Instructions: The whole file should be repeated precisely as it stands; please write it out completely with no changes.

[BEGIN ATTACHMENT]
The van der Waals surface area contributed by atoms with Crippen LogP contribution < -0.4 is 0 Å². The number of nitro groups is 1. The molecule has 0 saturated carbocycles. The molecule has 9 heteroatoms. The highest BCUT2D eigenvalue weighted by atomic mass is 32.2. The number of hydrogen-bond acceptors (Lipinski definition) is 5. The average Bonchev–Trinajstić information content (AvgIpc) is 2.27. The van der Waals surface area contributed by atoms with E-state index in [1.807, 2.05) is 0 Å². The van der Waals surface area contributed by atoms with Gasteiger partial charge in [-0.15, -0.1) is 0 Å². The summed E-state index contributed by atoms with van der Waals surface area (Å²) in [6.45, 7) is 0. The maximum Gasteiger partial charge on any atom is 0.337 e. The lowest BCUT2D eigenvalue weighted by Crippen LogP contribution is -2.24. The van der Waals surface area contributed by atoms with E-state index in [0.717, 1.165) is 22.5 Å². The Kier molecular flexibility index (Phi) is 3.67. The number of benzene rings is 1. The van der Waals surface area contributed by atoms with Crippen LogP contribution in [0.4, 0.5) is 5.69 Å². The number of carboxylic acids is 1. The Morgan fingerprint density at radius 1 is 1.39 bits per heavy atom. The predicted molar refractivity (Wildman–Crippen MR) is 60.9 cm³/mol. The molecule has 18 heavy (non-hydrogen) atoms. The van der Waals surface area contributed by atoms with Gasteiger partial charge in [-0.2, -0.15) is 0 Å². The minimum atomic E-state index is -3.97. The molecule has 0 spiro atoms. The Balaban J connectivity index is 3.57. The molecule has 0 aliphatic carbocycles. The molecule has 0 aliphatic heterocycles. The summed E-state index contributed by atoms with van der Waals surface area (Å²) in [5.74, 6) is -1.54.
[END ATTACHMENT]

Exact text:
The van der Waals surface area contributed by atoms with Crippen LogP contribution < -0.4 is 0 Å². The number of nitro groups is 1. The molecule has 0 saturated carbocycles. The molecule has 9 heteroatoms. The highest BCUT2D eigenvalue weighted by atomic mass is 32.2. The number of hydrogen-bond acceptors (Lipinski definition) is 5. The average Bonchev–Trinajstić information content (AvgIpc) is 2.27. The van der Waals surface area contributed by atoms with E-state index in [1.807, 2.05) is 0 Å². The van der Waals surface area contributed by atoms with Gasteiger partial charge in [-0.15, -0.1) is 0 Å². The summed E-state index contributed by atoms with van der Waals surface area (Å²) in [6.45, 7) is 0. The maximum Gasteiger partial charge on any atom is 0.337 e. The lowest BCUT2D eigenvalue weighted by Crippen LogP contribution is -2.24. The van der Waals surface area contributed by atoms with E-state index in [0.717, 1.165) is 22.5 Å². The Kier molecular flexibility index (Phi) is 3.67. The number of benzene rings is 1. The van der Waals surface area contributed by atoms with Crippen LogP contribution in [0.4, 0.5) is 5.69 Å². The number of carboxylic acids is 1. The Morgan fingerprint density at radius 1 is 1.39 bits per heavy atom. The predicted molar refractivity (Wildman–Crippen MR) is 60.9 cm³/mol. The molecule has 18 heavy (non-hydrogen) atoms. The van der Waals surface area contributed by atoms with Gasteiger partial charge in [-0.2, -0.15) is 0 Å². The minimum atomic E-state index is -3.97. The molecule has 0 spiro atoms. The Balaban J connectivity index is 3.57. The molecule has 0 aliphatic carbocycles. The molecule has 0 aliphatic heterocycles. The summed E-state index contributed by atoms with van der Waals surface area (Å²) in [5.74, 6) is -1.54.